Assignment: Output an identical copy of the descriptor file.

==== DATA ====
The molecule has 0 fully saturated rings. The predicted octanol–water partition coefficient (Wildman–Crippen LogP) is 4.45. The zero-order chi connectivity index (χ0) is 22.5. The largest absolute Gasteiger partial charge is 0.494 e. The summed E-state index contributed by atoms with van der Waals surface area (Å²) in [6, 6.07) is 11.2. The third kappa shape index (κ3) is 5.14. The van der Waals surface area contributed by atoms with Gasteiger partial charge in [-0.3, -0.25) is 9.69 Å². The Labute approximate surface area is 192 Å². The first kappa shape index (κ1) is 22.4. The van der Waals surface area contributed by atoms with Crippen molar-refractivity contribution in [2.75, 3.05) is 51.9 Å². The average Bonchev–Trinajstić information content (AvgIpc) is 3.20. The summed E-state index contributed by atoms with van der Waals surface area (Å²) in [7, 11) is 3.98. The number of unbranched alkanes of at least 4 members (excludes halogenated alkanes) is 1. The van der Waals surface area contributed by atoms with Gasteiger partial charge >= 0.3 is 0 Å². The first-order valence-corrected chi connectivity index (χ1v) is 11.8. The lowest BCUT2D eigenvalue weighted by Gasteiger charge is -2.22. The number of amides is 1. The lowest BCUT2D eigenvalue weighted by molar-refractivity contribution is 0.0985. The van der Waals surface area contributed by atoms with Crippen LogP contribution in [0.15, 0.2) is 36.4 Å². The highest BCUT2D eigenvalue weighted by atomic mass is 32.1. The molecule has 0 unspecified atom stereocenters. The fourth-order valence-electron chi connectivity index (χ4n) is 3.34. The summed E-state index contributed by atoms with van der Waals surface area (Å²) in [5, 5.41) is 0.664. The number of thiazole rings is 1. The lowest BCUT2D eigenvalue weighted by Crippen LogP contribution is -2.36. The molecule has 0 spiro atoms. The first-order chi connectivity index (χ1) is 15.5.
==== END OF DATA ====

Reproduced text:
The molecule has 0 fully saturated rings. The predicted octanol–water partition coefficient (Wildman–Crippen LogP) is 4.45. The zero-order chi connectivity index (χ0) is 22.5. The largest absolute Gasteiger partial charge is 0.494 e. The summed E-state index contributed by atoms with van der Waals surface area (Å²) in [6, 6.07) is 11.2. The third kappa shape index (κ3) is 5.14. The van der Waals surface area contributed by atoms with Gasteiger partial charge in [-0.3, -0.25) is 9.69 Å². The Labute approximate surface area is 192 Å². The first kappa shape index (κ1) is 22.4. The van der Waals surface area contributed by atoms with Crippen molar-refractivity contribution in [2.75, 3.05) is 51.9 Å². The average Bonchev–Trinajstić information content (AvgIpc) is 3.20. The summed E-state index contributed by atoms with van der Waals surface area (Å²) in [7, 11) is 3.98. The number of unbranched alkanes of at least 4 members (excludes halogenated alkanes) is 1. The van der Waals surface area contributed by atoms with Gasteiger partial charge >= 0.3 is 0 Å². The first-order valence-corrected chi connectivity index (χ1v) is 11.8. The lowest BCUT2D eigenvalue weighted by Gasteiger charge is -2.22. The number of amides is 1. The lowest BCUT2D eigenvalue weighted by molar-refractivity contribution is 0.0985. The van der Waals surface area contributed by atoms with Crippen LogP contribution in [0.15, 0.2) is 36.4 Å². The highest BCUT2D eigenvalue weighted by atomic mass is 32.1. The molecule has 0 unspecified atom stereocenters. The fourth-order valence-electron chi connectivity index (χ4n) is 3.34. The summed E-state index contributed by atoms with van der Waals surface area (Å²) in [5, 5.41) is 0.664. The number of thiazole rings is 1. The lowest BCUT2D eigenvalue weighted by Crippen LogP contribution is -2.36. The molecule has 0 spiro atoms. The first-order chi connectivity index (χ1) is 15.5.